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The name of René Girard, I’ve noticed, has of late been cropping up on this site a bit more often than usua l. I don’t want to rehearse what I’ve written elsewhere on this remarkably original thinker, now inducted into “The Immortals” of the Académie Française , except maybe to stress that, once one begins to understand Girard’s idée fixe (his term), an astonishing amount of data from humanity’s social life begins to fall into place, from Sophocles and Shakespeare to adultery and Hollywood gossip .

But what about the Stone Age? Anyone with the least familiarity with Girard’s thought knows that for him “mimetic desire” means that we humans, as social beings, desire what others happen to want, so that desiring is a learned behavior, and not therefore inscribed in our biological appetites. Moreover, he also insists that the pathos of this imitative desire begins at the earliest emergence of our species. But how can that latter thesis be established anthropologically? Do we not here meet the boundary where Girard’s thought becomes pure speculation, however provocative his perspective might be?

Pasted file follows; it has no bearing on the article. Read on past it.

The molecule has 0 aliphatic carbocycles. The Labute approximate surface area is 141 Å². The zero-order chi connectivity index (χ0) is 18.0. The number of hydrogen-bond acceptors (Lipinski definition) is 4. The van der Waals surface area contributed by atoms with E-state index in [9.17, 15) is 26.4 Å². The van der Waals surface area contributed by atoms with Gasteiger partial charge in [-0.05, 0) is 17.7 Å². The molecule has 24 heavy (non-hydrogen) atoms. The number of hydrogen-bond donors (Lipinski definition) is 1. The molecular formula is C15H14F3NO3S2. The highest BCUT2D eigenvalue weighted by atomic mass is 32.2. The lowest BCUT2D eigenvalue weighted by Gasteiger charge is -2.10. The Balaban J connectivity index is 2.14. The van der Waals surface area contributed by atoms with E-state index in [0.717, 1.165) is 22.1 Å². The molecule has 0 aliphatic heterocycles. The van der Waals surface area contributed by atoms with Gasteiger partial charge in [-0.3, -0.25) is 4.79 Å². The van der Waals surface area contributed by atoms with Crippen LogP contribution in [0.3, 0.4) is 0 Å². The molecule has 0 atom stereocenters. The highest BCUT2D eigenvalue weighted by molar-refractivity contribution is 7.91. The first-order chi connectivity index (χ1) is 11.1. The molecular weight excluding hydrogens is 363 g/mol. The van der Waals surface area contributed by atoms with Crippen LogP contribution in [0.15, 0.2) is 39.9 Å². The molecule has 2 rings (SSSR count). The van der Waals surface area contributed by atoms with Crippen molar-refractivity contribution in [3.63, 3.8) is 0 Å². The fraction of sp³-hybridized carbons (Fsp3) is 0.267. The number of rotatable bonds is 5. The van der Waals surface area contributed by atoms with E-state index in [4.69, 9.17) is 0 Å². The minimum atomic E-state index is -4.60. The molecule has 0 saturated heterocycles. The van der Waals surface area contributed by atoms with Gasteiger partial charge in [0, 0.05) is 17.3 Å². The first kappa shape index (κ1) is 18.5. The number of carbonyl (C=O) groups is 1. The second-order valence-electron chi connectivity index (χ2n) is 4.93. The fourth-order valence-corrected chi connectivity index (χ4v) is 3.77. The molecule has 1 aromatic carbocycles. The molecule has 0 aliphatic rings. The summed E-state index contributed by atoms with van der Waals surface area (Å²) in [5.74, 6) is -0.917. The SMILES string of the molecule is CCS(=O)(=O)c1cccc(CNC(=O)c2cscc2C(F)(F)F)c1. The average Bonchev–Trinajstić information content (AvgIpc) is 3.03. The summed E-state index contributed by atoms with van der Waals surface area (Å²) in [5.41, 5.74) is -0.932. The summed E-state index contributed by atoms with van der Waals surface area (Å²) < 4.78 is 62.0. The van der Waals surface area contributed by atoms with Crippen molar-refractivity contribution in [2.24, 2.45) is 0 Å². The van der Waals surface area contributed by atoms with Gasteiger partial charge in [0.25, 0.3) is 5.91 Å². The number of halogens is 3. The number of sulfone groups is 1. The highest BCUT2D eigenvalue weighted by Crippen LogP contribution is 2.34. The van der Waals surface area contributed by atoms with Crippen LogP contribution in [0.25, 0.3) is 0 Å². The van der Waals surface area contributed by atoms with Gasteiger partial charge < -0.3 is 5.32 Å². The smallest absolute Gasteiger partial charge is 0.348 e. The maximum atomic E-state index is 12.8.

I am obviously not the one to render a judgment on that question. However, news of a recent excavation in Germany from Der Spiegel makes me wonder: From the description of the findings of these archeologists, it seems that the onset of the Girardian dynamic of scapegoating for the sake of social cohesion can be dated, at the latest, from around the sixth millennium before Christ. And if this thesis pans out among the experts, then surely we can assume that other, even earlier primitive societies—which for whatever reason are now made inaccessible to us or have yet to be discovered—must have displayed that same dynamic.

At all events, I think I can safely make at least this prediction: decades and perhaps centuries from now—that is, long after the fashionable thinkers of our time (Derrida, Lacan, Žižek) are forgotten—people will be debating Girard’s thought. One sign of his originality is that, against the contemporary background, he is so noticeably original.

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